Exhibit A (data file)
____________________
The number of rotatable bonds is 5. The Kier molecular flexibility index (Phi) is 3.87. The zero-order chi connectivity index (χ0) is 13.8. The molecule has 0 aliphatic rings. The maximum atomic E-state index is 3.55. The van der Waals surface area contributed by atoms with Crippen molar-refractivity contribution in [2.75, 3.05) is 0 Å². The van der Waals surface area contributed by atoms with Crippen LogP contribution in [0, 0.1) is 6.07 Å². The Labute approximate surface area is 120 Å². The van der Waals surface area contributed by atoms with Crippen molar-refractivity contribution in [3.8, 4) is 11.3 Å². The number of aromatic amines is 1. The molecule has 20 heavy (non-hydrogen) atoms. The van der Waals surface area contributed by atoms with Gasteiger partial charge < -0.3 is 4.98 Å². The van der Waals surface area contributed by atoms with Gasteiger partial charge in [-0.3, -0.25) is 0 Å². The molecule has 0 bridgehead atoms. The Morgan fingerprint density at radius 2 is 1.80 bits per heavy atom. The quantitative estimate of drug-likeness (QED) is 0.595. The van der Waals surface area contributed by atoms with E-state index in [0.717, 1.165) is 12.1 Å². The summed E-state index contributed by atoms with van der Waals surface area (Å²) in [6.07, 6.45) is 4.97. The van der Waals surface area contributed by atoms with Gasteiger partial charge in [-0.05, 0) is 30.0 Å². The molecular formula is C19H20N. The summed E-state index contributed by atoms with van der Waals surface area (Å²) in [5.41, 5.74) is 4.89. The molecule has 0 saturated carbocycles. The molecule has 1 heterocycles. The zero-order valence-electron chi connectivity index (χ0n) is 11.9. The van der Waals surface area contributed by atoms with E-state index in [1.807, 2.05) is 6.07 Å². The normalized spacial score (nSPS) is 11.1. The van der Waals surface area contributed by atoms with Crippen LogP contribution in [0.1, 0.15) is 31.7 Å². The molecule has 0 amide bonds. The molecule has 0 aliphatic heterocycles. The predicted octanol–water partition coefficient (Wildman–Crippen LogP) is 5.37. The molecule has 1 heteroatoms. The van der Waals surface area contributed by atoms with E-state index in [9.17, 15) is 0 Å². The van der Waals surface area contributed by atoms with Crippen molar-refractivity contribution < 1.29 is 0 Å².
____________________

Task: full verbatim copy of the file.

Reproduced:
The number of rotatable bonds is 5. The Kier molecular flexibility index (Phi) is 3.87. The zero-order chi connectivity index (χ0) is 13.8. The molecule has 0 aliphatic rings. The maximum atomic E-state index is 3.55. The van der Waals surface area contributed by atoms with Crippen molar-refractivity contribution in [2.75, 3.05) is 0 Å². The van der Waals surface area contributed by atoms with Crippen LogP contribution in [0, 0.1) is 6.07 Å². The Labute approximate surface area is 120 Å². The van der Waals surface area contributed by atoms with Crippen molar-refractivity contribution in [3.8, 4) is 11.3 Å². The number of aromatic amines is 1. The molecule has 20 heavy (non-hydrogen) atoms. The van der Waals surface area contributed by atoms with Gasteiger partial charge < -0.3 is 4.98 Å². The van der Waals surface area contributed by atoms with Gasteiger partial charge in [-0.3, -0.25) is 0 Å². The molecule has 0 bridgehead atoms. The Morgan fingerprint density at radius 2 is 1.80 bits per heavy atom. The quantitative estimate of drug-likeness (QED) is 0.595. The van der Waals surface area contributed by atoms with E-state index in [0.717, 1.165) is 12.1 Å². The summed E-state index contributed by atoms with van der Waals surface area (Å²) in [6.07, 6.45) is 4.97. The van der Waals surface area contributed by atoms with Gasteiger partial charge in [-0.05, 0) is 30.0 Å². The molecular formula is C19H20N. The summed E-state index contributed by atoms with van der Waals surface area (Å²) in [5.41, 5.74) is 4.89. The molecule has 0 saturated carbocycles. The molecule has 1 heterocycles. The zero-order valence-electron chi connectivity index (χ0n) is 11.9. The van der Waals surface area contributed by atoms with E-state index in [1.807, 2.05) is 6.07 Å². The normalized spacial score (nSPS) is 11.1. The van der Waals surface area contributed by atoms with Crippen LogP contribution in [0.1, 0.15) is 31.7 Å². The molecule has 0 amide bonds. The molecule has 0 aliphatic heterocycles. The predicted octanol–water partition coefficient (Wildman–Crippen LogP) is 5.37. The molecule has 1 heteroatoms. The van der Waals surface area contributed by atoms with E-state index in [9.17, 15) is 0 Å². The van der Waals surface area contributed by atoms with Crippen molar-refractivity contribution < 1.29 is 0 Å².